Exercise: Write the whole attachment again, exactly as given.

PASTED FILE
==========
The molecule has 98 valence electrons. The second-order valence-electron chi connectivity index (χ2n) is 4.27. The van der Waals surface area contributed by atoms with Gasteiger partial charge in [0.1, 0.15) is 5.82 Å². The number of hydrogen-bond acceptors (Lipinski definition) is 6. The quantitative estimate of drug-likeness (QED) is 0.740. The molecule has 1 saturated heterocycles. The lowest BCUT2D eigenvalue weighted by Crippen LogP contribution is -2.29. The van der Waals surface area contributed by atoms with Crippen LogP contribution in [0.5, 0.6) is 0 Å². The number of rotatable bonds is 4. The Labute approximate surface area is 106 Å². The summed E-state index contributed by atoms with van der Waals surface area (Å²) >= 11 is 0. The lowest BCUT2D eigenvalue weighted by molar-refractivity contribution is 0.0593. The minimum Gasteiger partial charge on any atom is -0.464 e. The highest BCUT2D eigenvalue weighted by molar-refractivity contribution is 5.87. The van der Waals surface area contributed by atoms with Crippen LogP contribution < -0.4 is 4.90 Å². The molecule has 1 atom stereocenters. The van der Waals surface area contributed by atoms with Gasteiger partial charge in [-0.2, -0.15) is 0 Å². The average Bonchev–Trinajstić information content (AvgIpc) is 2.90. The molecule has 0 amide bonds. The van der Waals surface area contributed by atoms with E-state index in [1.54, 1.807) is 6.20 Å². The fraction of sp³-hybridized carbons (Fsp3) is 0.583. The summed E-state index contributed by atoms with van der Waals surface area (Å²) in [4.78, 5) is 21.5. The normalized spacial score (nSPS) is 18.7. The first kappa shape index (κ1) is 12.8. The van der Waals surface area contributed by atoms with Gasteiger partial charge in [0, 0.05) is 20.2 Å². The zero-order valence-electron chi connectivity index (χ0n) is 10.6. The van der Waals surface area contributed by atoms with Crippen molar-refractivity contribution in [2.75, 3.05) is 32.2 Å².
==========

The molecule has 98 valence electrons. The second-order valence-electron chi connectivity index (χ2n) is 4.27. The van der Waals surface area contributed by atoms with Gasteiger partial charge in [0.1, 0.15) is 5.82 Å². The number of hydrogen-bond acceptors (Lipinski definition) is 6. The quantitative estimate of drug-likeness (QED) is 0.740. The molecule has 1 saturated heterocycles. The lowest BCUT2D eigenvalue weighted by Crippen LogP contribution is -2.29. The van der Waals surface area contributed by atoms with Crippen LogP contribution in [0.5, 0.6) is 0 Å². The number of rotatable bonds is 4. The Labute approximate surface area is 106 Å². The summed E-state index contributed by atoms with van der Waals surface area (Å²) >= 11 is 0. The lowest BCUT2D eigenvalue weighted by molar-refractivity contribution is 0.0593. The minimum Gasteiger partial charge on any atom is -0.464 e. The highest BCUT2D eigenvalue weighted by molar-refractivity contribution is 5.87. The van der Waals surface area contributed by atoms with Crippen LogP contribution < -0.4 is 4.90 Å². The molecule has 1 atom stereocenters. The van der Waals surface area contributed by atoms with Gasteiger partial charge in [-0.2, -0.15) is 0 Å². The average Bonchev–Trinajstić information content (AvgIpc) is 2.90. The molecule has 0 amide bonds. The van der Waals surface area contributed by atoms with E-state index in [1.54, 1.807) is 6.20 Å². The fraction of sp³-hybridized carbons (Fsp3) is 0.583. The summed E-state index contributed by atoms with van der Waals surface area (Å²) in [4.78, 5) is 21.5. The normalized spacial score (nSPS) is 18.7. The first kappa shape index (κ1) is 12.8. The van der Waals surface area contributed by atoms with Gasteiger partial charge in [0, 0.05) is 20.2 Å². The zero-order valence-electron chi connectivity index (χ0n) is 10.6. The van der Waals surface area contributed by atoms with Crippen molar-refractivity contribution in [2.75, 3.05) is 32.2 Å².